There was a hook on the floor and leg irons attached to the hook, and they put your hands between your ankles on the floor and chained you to the hook on the floor as well. They’d keep you there for five hours, six hours – you couldn’t go to the toilet, you’d have to urinate, defecate where you are.”
‘The camp reminded me of a zoo’
RUHEL AHMED: “[When we got to the Afghan border] they came on motorbikes, we paid them 200 rupees. They took us across. When we got to Kandahar, that’s when the bombing started. You see something like that in the movies only.
“[In US custody in Afghanistan] you weren’t allowed to talk, you weren’t allowed to walk, you weren’t allowed to look at the soldiers. If you looked at them, that was it, you would get punished.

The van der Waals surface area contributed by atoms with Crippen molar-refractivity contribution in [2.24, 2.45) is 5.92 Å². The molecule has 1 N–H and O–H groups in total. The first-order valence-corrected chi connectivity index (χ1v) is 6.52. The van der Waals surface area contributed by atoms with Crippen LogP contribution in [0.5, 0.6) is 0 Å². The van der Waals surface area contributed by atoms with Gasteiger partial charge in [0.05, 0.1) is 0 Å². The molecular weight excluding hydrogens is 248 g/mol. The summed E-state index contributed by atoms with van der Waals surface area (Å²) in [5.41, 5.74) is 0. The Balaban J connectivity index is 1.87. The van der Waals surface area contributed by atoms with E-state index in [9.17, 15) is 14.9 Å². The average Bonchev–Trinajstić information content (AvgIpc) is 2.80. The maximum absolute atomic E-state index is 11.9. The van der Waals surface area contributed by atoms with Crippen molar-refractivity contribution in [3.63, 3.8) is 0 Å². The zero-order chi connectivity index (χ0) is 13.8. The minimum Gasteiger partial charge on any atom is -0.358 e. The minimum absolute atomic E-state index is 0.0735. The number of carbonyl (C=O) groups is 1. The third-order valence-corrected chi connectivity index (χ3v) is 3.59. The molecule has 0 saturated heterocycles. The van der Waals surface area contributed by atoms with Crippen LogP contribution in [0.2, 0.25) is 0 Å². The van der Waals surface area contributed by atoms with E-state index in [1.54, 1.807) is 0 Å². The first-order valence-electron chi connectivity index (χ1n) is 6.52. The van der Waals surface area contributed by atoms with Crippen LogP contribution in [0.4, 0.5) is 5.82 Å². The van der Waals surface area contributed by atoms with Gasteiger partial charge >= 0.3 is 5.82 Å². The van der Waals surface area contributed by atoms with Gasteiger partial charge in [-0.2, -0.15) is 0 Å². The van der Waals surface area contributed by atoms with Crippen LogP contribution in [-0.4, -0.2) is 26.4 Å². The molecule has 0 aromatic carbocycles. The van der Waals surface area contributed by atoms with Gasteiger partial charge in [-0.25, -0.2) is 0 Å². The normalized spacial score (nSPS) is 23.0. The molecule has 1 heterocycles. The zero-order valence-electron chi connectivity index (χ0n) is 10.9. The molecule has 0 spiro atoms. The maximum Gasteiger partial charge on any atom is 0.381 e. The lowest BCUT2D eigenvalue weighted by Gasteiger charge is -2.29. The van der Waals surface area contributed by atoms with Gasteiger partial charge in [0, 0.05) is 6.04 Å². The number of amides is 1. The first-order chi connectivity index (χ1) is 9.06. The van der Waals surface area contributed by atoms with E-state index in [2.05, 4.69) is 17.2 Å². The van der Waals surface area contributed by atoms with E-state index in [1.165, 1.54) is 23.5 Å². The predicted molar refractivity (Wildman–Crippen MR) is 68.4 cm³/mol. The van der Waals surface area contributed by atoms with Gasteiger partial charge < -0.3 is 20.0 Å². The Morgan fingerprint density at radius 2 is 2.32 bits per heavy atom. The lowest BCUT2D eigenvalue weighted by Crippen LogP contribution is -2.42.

“[In Guantanamo] we used to walk five minutes every week – they used to take us out for five minutes every week. It reminded me of a zoo… there were rats, mice, snakes, scorpions..”
‘In prison everyone told you not to say you were English’
ASIF IQBAL: “My parents went to Pakistan and my mum came back and said I should go there to get married, so I went. I didn’t really want to go because I had a job. But she was telling me it was time to go to Pakistan. The preacher [at a Karachi mosque] was saying we should help the Afghan people in whatever way we can. So we got a bus and off we went.”
[In prison in Afghanistan] “At night it was so crowded we had to take turns at sleeping. In prison, everyone told you not to say you were English.”
[In Guantanamo Bay] They wanted to say I was a fighter. The next thing was: ‘Were you a member of al-Qa’ida?’ Once you say you were a member of al-Qa’ida, that was it. It either destroys you or it makes you stronger. I think it made me stronger. It destroyed me for a few weeks, after that I was all right. It’s changed my life, the way I look at things. The world’s not a nice place.”